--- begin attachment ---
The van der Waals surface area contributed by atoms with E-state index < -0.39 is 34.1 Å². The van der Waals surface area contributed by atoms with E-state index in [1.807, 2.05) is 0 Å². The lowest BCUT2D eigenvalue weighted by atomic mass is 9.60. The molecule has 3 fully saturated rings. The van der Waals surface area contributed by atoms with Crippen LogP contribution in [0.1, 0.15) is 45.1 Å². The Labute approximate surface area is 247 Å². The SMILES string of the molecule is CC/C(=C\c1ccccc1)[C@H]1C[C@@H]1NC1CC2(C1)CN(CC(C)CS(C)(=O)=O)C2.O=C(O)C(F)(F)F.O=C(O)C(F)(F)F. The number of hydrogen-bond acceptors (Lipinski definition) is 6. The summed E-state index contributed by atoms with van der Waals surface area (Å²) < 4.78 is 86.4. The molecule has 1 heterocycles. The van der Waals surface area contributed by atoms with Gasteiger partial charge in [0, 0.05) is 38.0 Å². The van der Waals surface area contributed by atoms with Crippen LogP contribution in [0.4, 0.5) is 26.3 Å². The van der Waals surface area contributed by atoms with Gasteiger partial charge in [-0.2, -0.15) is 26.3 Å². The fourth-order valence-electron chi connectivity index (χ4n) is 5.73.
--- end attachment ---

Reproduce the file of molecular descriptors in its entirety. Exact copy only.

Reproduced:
The van der Waals surface area contributed by atoms with E-state index < -0.39 is 34.1 Å². The van der Waals surface area contributed by atoms with E-state index in [1.807, 2.05) is 0 Å². The lowest BCUT2D eigenvalue weighted by atomic mass is 9.60. The molecule has 3 fully saturated rings. The van der Waals surface area contributed by atoms with Crippen LogP contribution in [0.1, 0.15) is 45.1 Å². The Labute approximate surface area is 247 Å². The SMILES string of the molecule is CC/C(=C\c1ccccc1)[C@H]1C[C@@H]1NC1CC2(C1)CN(CC(C)CS(C)(=O)=O)C2.O=C(O)C(F)(F)F.O=C(O)C(F)(F)F. The number of hydrogen-bond acceptors (Lipinski definition) is 6. The summed E-state index contributed by atoms with van der Waals surface area (Å²) < 4.78 is 86.4. The molecule has 1 heterocycles. The van der Waals surface area contributed by atoms with Gasteiger partial charge in [0, 0.05) is 38.0 Å². The van der Waals surface area contributed by atoms with Crippen LogP contribution in [0.4, 0.5) is 26.3 Å². The van der Waals surface area contributed by atoms with Gasteiger partial charge in [-0.2, -0.15) is 26.3 Å². The fourth-order valence-electron chi connectivity index (χ4n) is 5.73.